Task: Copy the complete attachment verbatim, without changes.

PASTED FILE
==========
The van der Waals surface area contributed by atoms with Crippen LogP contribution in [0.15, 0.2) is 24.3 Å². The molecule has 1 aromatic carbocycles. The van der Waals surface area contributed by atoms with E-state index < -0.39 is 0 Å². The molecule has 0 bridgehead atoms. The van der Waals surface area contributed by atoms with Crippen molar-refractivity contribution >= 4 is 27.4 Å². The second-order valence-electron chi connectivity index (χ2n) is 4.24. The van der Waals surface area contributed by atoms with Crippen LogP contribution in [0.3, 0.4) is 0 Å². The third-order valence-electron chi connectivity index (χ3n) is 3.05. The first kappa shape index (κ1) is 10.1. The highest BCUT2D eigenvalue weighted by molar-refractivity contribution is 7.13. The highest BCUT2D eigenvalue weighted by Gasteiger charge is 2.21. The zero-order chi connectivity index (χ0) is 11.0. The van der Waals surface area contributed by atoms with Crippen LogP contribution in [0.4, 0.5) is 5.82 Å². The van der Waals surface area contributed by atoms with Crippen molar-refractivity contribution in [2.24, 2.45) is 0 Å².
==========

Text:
The van der Waals surface area contributed by atoms with Crippen LogP contribution in [0.15, 0.2) is 24.3 Å². The molecule has 1 aromatic carbocycles. The van der Waals surface area contributed by atoms with E-state index < -0.39 is 0 Å². The molecule has 0 bridgehead atoms. The van der Waals surface area contributed by atoms with Crippen molar-refractivity contribution >= 4 is 27.4 Å². The second-order valence-electron chi connectivity index (χ2n) is 4.24. The van der Waals surface area contributed by atoms with Crippen LogP contribution in [0.3, 0.4) is 0 Å². The third-order valence-electron chi connectivity index (χ3n) is 3.05. The first kappa shape index (κ1) is 10.1. The highest BCUT2D eigenvalue weighted by molar-refractivity contribution is 7.13. The highest BCUT2D eigenvalue weighted by Gasteiger charge is 2.21. The zero-order chi connectivity index (χ0) is 11.0. The van der Waals surface area contributed by atoms with Crippen LogP contribution in [0.4, 0.5) is 5.82 Å². The van der Waals surface area contributed by atoms with Crippen molar-refractivity contribution in [2.24, 2.45) is 0 Å².